Previous discussion indicates that law is produced by multiple - sometimes competing - sources. The highest authority for law in any jurisdiction (whether a nation, state, or locality) is usually that jurisdiction's constitution or charter. In Texas the highest authority for state and local law is the Texas Constitution of 1876 and its numerous amendments. The original state constitution and the 467 amendments adopted as of the end of 2010 constitute the body of state constitutional law.
Under the authority granted it by the state Constitution the Legislature may pass bills dealing with specific areas of public policy. If the Governor approves them, these bills become laws, or statutes, joining the rest of the body of Texas statutory law.
On the local level cities can pass ordinances in a wide range of policy areas from traffic and parking rules to building codes, and more. These local laws can be approved either directly by city councils or by popular vote in a referendum election. Notably, counties in Texas serve as extensions of the Legislature and by constitutional design have virtually no law making authority of their own.
Law in Texas is not restricted to the state-level sources. Just as in all other states, a considerable body of law is produced by the federal government. Ultimately all law on all levels within the state must be consistent with the Constitution of the United States. The national Constitution, however, is not very restrictive. Except for the broad specification of requirements and terms for senators and representatives in the U.S. Congress, the U.S. Constitution's influence on state and local law mainly takes the form of some restrictions on the regulation of commerce and the protection of individual rights and liberties.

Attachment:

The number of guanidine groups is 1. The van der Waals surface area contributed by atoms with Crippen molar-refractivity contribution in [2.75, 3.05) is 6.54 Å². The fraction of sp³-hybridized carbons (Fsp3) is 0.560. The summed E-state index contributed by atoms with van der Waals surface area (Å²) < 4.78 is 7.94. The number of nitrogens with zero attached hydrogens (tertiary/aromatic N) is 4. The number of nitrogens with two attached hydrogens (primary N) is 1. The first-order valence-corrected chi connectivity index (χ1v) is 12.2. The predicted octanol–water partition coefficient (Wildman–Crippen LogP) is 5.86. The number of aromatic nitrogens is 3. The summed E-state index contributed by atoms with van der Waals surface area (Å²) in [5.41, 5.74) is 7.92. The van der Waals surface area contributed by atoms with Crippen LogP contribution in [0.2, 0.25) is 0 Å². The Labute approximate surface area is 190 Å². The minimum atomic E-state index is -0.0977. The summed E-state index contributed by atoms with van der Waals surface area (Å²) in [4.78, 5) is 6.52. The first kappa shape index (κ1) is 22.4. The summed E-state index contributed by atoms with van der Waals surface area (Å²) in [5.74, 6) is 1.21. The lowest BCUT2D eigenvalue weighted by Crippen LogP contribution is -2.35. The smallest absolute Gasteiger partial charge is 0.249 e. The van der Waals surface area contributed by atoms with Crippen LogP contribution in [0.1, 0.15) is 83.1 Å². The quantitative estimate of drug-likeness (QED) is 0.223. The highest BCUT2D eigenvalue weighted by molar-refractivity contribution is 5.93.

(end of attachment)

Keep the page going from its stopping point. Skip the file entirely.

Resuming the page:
The U.S. Constitution, its twenty-seven amendments and all federal judicial rulings pertaining to the Constitution and its amendments form the body of U.S. constitutional law.
Additionally, the U.S. Congress is empowered to pass national statutes, many of which have a direct impact on states. A prominent example would the amended Clean Air Act of 1990, which specifies among other things maximum levels of automobile emissions. Section 209 of the act prohibits states from enacting or enforcing their own standards:
No State or any political subdivision thereof shall adopt or attempt to enforce any standard relating to the control of emissions from new motor vehicles or new motor vehicle engines subject to this part. 
Finally, like the state executive branch, the federal executive departments and agencies are empowered by Congress to make and enforce rules related to the implementation of national programs and laws.
Federal law and judicial rulings pertaining to those laws constitute the body of national statutory law. Similarly, the rules and regulations created by the federal bureaucracy with congressional authorization, and court rulings related to those rules, constitute the body of national administrative law.